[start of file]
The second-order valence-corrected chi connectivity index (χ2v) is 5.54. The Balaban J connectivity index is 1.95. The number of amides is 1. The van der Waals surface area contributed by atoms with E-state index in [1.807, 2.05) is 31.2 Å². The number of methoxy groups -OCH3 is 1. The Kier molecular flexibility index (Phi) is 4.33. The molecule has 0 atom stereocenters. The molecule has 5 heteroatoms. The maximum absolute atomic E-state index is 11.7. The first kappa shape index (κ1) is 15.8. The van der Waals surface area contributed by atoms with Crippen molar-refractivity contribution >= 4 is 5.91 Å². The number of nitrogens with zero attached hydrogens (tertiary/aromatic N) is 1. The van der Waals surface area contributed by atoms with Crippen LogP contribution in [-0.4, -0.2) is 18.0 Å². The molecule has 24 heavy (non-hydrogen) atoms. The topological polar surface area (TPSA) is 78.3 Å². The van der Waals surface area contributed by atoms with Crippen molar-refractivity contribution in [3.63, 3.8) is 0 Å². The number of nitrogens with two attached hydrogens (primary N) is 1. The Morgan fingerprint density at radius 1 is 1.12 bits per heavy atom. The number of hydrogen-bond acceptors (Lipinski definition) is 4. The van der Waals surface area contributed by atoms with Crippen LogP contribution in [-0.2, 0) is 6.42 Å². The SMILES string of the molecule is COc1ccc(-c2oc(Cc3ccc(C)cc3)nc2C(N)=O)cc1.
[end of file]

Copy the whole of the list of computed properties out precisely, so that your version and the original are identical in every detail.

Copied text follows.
The second-order valence-corrected chi connectivity index (χ2v) is 5.54. The Balaban J connectivity index is 1.95. The number of amides is 1. The van der Waals surface area contributed by atoms with E-state index in [1.807, 2.05) is 31.2 Å². The number of methoxy groups -OCH3 is 1. The Kier molecular flexibility index (Phi) is 4.33. The molecule has 0 atom stereocenters. The molecule has 5 heteroatoms. The maximum absolute atomic E-state index is 11.7. The first kappa shape index (κ1) is 15.8. The van der Waals surface area contributed by atoms with Crippen molar-refractivity contribution >= 4 is 5.91 Å². The number of nitrogens with zero attached hydrogens (tertiary/aromatic N) is 1. The van der Waals surface area contributed by atoms with Crippen LogP contribution in [-0.4, -0.2) is 18.0 Å². The molecule has 24 heavy (non-hydrogen) atoms. The topological polar surface area (TPSA) is 78.3 Å². The van der Waals surface area contributed by atoms with Crippen molar-refractivity contribution in [3.63, 3.8) is 0 Å². The number of nitrogens with two attached hydrogens (primary N) is 1. The Morgan fingerprint density at radius 1 is 1.12 bits per heavy atom. The number of hydrogen-bond acceptors (Lipinski definition) is 4. The van der Waals surface area contributed by atoms with Crippen LogP contribution in [-0.2, 0) is 6.42 Å². The SMILES string of the molecule is COc1ccc(-c2oc(Cc3ccc(C)cc3)nc2C(N)=O)cc1.